‘Home is my nightmare; where there’s always food and I’m alone with my negative thoughts’

During coronavirus lockdown, food has become a central part of our lives. But for Marie Lamensch, who suffers from an eating disorder, being at home and stuck with food is like her version of hell.

Marie Lamensch, 36, is a communications and project coordinator at the Montreal Institute for Genocide and Human Rights Studies (MIGS) at Concordia University.

For most people, anorexia starts when you’re a teen, but I developed an eating disorder in my late 20s. I used to have a normal relationship with food; I enjoyed cooking and eating. But for the last 10 years, it’s been up and down. At one point, I lost so much weight that I couldn’t walk anymore. I had to move back in with my mother. 

I received treatment at the Douglas Institute in Montreal. I’ve learned to manage my anorexia, but it’s not a way to live: I don’t get my periods; I can’t have children; I still eat very little throughout the day because whenever I eat, I feel guilty.

Even before coronavirus, I didn’t go to parties or restaurants. I avoided those situations because my biggest fear is being surrounded by food. I’m scared that if I’m near food, I’ll eat it and get fat. That’s what my mind says, anyway.

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I also avoided being home. I used to get up at 6:30 a.m., work out at the gym for at least an hour, bike to my job, work non-stop and leave the office quite late.

During this quarantine, people on social media have been sharing tons of advice on wellness and self-care at home. The content that’s been put out there assumes that everyone’s idea of home is the same; that home is a safe place. That isn’t the case for me. Home is my nightmare; where there’s always food and I’m alone with my body and my negative thoughts. Now that I’m at home all the time, I try to be as far away from the kitchen as possible. I also always have sound on—a podcast or music—so I don’t have to listen to my own thoughts about hunger. I always try to distract myself. 

The strange thing about anorexia is that I am attracted to food shows and magazines because I’m always so hungry. I enjoy reading or watching because I know I can close the magazine or turn off the TV. But right now, wherever I look there’s food. On the web, there’s articles about baking bread or how to stock up your pantry. Even Quebec’s public health director baked pastel de natas to relieve stress. It seems like cooking is calming a lot of people down, but for me, it’s the exact opposite—it stresses me out.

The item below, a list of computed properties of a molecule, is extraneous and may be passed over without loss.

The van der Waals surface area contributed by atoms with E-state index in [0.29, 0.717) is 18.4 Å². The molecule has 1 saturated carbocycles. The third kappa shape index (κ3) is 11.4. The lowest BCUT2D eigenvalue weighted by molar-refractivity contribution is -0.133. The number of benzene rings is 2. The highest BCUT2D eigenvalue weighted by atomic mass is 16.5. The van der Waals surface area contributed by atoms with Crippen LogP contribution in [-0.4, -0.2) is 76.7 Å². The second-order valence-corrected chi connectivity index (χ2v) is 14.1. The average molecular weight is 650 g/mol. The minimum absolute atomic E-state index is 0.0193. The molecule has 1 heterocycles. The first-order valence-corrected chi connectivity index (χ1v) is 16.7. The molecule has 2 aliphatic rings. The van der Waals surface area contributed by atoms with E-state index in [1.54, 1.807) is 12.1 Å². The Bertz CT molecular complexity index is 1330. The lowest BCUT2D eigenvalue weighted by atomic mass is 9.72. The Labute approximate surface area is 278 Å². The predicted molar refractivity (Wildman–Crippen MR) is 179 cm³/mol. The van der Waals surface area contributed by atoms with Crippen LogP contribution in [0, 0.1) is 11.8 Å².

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After a decade living with an eating disorder, I’ve forgotten what normal food portions look like. I eat very small amounts at a time. If you asked me to eat a whole apple, I’d be full after half of it. I even don’t remember what pasta tastes like. 

That’s why it drives me nuts when I see people posting about weight loss or diets during quarantine. At the Douglas Institute, I learned that any type of food restriction can be detrimental. One of the reasons I developed anorexia is because of dieting and limiting what I allowed myself to eat. I lost control.

During the first week of lockdown, the food hoarding made me panic. Grocery stores are always scary places for people with eating disorders. I get overwhelmed by an abundance of food, but the idea of shortages is just as frightening because I survive on a narrow variety of fruits and vegetables like watermelon, lettuce and strawberries. The thought of not having access to these items worries me.

The gym was part of my everyday life, so when the YMCA closed, I started exercising outside. After a week of running on concrete, my feet got swollen and I couldn’t walk for three weeks. This was a wakeup call because I realized how much anorexia has hurt my body. At first, eating disorders are like your best friend; a constant companion. But now I know it’s my enemyI just need to figure out how to beat it.

I talk to my parents almost every day and they’re really supportive. I have a couple friends who have had anorexia and we support each other. During the pandemic, Anorexia and Bulimia Québec (ANEB) has also been hosting weekly online chats that’ve been really helpful. Being in quarantine has brought so much disruption to my life that I reach out to my family, friends and support systems like ANEB now more than I ever have. 

There have been some positive outcomes that have come out of being stuck at home. Lockdown has forced me to confront my fears—I was scared of being around the fridge and pantry because I thought I’d binge eat, I was afraid of what would happen to my body if I didn’t exercise, and I was afraid of not having structure, which is important to people living with anorexia. I’m learning that this new routine is okay, even though it looks really different from my life pre-pandemic.

I’ve learned that I can break the unhealthy habits I’ve developed by enjoying other activities that give me joy, like reading or drawing. I’m hoping that in the long term, this experience will help me get better. I’m finding ways to control my fears, instead of letting them control me.

—As told to Ishani Nath

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